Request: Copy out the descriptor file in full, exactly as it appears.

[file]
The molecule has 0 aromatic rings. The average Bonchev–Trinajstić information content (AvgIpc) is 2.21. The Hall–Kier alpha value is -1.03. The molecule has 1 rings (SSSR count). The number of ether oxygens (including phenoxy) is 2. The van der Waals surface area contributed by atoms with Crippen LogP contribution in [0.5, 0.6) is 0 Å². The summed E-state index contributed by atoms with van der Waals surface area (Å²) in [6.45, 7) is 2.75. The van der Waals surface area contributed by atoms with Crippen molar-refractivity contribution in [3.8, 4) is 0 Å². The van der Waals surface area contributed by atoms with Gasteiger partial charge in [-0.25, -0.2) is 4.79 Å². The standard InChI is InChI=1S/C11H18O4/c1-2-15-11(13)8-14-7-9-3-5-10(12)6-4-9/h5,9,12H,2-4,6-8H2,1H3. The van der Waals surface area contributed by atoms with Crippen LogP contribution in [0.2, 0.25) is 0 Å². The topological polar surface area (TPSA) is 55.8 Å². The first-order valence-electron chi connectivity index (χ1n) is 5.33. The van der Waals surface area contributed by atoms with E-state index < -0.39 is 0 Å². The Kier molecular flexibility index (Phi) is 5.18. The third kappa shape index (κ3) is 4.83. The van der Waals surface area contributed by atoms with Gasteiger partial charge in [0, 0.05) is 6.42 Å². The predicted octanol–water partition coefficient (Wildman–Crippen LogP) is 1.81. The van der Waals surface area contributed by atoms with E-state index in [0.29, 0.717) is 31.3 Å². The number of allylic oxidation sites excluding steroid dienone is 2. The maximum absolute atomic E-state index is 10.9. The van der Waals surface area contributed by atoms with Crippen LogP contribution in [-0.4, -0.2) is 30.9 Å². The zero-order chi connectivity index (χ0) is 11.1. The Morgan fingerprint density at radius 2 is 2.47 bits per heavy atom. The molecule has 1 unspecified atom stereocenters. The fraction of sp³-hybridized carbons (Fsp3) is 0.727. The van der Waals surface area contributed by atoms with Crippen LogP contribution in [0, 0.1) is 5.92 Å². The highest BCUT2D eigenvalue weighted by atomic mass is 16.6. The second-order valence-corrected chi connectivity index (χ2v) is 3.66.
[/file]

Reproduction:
The molecule has 0 aromatic rings. The average Bonchev–Trinajstić information content (AvgIpc) is 2.21. The Hall–Kier alpha value is -1.03. The molecule has 1 rings (SSSR count). The number of ether oxygens (including phenoxy) is 2. The van der Waals surface area contributed by atoms with Crippen LogP contribution in [0.5, 0.6) is 0 Å². The summed E-state index contributed by atoms with van der Waals surface area (Å²) in [6.45, 7) is 2.75. The van der Waals surface area contributed by atoms with Crippen molar-refractivity contribution in [3.8, 4) is 0 Å². The van der Waals surface area contributed by atoms with Gasteiger partial charge in [-0.25, -0.2) is 4.79 Å². The standard InChI is InChI=1S/C11H18O4/c1-2-15-11(13)8-14-7-9-3-5-10(12)6-4-9/h5,9,12H,2-4,6-8H2,1H3. The van der Waals surface area contributed by atoms with Crippen LogP contribution in [0.2, 0.25) is 0 Å². The topological polar surface area (TPSA) is 55.8 Å². The first-order valence-electron chi connectivity index (χ1n) is 5.33. The van der Waals surface area contributed by atoms with E-state index < -0.39 is 0 Å². The Kier molecular flexibility index (Phi) is 5.18. The third kappa shape index (κ3) is 4.83. The van der Waals surface area contributed by atoms with Gasteiger partial charge in [0, 0.05) is 6.42 Å². The predicted octanol–water partition coefficient (Wildman–Crippen LogP) is 1.81. The van der Waals surface area contributed by atoms with E-state index in [0.29, 0.717) is 31.3 Å². The number of allylic oxidation sites excluding steroid dienone is 2. The maximum absolute atomic E-state index is 10.9. The van der Waals surface area contributed by atoms with Crippen LogP contribution in [-0.4, -0.2) is 30.9 Å². The zero-order chi connectivity index (χ0) is 11.1. The Morgan fingerprint density at radius 2 is 2.47 bits per heavy atom. The molecule has 1 unspecified atom stereocenters. The fraction of sp³-hybridized carbons (Fsp3) is 0.727. The van der Waals surface area contributed by atoms with Crippen LogP contribution in [0, 0.1) is 5.92 Å². The highest BCUT2D eigenvalue weighted by atomic mass is 16.6. The second-order valence-corrected chi connectivity index (χ2v) is 3.66.